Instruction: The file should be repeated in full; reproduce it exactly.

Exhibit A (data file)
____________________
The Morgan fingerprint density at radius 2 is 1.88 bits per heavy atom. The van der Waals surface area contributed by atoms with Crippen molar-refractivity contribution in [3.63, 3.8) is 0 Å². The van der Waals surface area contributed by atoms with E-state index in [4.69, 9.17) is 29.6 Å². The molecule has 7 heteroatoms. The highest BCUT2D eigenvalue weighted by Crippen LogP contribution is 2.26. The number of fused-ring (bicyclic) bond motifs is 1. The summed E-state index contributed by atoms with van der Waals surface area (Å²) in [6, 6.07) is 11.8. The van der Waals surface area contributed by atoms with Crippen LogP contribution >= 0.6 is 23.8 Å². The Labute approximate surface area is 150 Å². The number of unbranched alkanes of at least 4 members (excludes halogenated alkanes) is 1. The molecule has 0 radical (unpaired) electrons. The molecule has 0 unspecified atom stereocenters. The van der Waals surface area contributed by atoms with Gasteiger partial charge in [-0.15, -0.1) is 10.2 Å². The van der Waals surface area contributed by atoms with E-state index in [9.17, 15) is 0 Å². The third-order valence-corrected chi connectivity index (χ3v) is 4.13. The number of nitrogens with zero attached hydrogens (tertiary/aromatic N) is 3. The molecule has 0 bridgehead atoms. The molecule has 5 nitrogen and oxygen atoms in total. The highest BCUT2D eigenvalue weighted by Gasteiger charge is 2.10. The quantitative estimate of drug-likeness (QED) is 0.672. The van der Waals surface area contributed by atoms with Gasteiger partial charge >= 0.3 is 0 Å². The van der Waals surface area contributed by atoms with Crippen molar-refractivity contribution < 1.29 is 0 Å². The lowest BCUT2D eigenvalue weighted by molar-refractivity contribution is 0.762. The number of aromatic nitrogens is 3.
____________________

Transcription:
The Morgan fingerprint density at radius 2 is 1.88 bits per heavy atom. The van der Waals surface area contributed by atoms with Crippen molar-refractivity contribution in [3.63, 3.8) is 0 Å². The van der Waals surface area contributed by atoms with E-state index in [4.69, 9.17) is 29.6 Å². The molecule has 7 heteroatoms. The highest BCUT2D eigenvalue weighted by Crippen LogP contribution is 2.26. The number of fused-ring (bicyclic) bond motifs is 1. The summed E-state index contributed by atoms with van der Waals surface area (Å²) in [6, 6.07) is 11.8. The van der Waals surface area contributed by atoms with Crippen LogP contribution >= 0.6 is 23.8 Å². The Labute approximate surface area is 150 Å². The number of unbranched alkanes of at least 4 members (excludes halogenated alkanes) is 1. The molecule has 0 radical (unpaired) electrons. The molecule has 0 unspecified atom stereocenters. The van der Waals surface area contributed by atoms with Gasteiger partial charge in [-0.15, -0.1) is 10.2 Å². The van der Waals surface area contributed by atoms with E-state index in [9.17, 15) is 0 Å². The third-order valence-corrected chi connectivity index (χ3v) is 4.13. The number of nitrogens with zero attached hydrogens (tertiary/aromatic N) is 3. The molecule has 0 bridgehead atoms. The molecule has 5 nitrogen and oxygen atoms in total. The highest BCUT2D eigenvalue weighted by Gasteiger charge is 2.10. The quantitative estimate of drug-likeness (QED) is 0.672. The van der Waals surface area contributed by atoms with Gasteiger partial charge >= 0.3 is 0 Å². The van der Waals surface area contributed by atoms with Crippen molar-refractivity contribution < 1.29 is 0 Å². The lowest BCUT2D eigenvalue weighted by molar-refractivity contribution is 0.762. The number of aromatic nitrogens is 3.